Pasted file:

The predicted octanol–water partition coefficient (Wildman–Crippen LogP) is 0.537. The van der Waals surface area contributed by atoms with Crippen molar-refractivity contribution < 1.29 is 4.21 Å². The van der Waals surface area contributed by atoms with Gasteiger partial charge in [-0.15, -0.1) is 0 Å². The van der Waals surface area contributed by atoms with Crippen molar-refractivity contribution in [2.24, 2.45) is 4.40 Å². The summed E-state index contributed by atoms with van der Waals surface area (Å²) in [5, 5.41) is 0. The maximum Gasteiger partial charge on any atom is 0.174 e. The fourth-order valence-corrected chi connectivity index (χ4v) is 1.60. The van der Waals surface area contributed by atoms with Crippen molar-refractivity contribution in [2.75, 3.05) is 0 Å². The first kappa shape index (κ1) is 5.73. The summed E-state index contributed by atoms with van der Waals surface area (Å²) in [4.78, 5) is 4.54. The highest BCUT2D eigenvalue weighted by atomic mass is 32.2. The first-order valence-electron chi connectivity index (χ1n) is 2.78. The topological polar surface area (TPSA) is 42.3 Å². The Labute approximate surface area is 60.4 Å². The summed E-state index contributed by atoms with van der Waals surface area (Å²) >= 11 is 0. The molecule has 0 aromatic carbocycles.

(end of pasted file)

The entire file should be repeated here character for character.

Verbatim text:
The predicted octanol–water partition coefficient (Wildman–Crippen LogP) is 0.537. The van der Waals surface area contributed by atoms with Crippen molar-refractivity contribution < 1.29 is 4.21 Å². The van der Waals surface area contributed by atoms with Gasteiger partial charge in [-0.15, -0.1) is 0 Å². The van der Waals surface area contributed by atoms with Crippen molar-refractivity contribution in [2.24, 2.45) is 4.40 Å². The summed E-state index contributed by atoms with van der Waals surface area (Å²) in [5, 5.41) is 0. The maximum Gasteiger partial charge on any atom is 0.174 e. The fourth-order valence-corrected chi connectivity index (χ4v) is 1.60. The van der Waals surface area contributed by atoms with Crippen molar-refractivity contribution in [2.75, 3.05) is 0 Å². The first kappa shape index (κ1) is 5.73. The summed E-state index contributed by atoms with van der Waals surface area (Å²) in [4.78, 5) is 4.54. The highest BCUT2D eigenvalue weighted by atomic mass is 32.2. The first-order valence-electron chi connectivity index (χ1n) is 2.78. The topological polar surface area (TPSA) is 42.3 Å². The Labute approximate surface area is 60.4 Å². The summed E-state index contributed by atoms with van der Waals surface area (Å²) >= 11 is 0. The molecule has 0 aromatic carbocycles.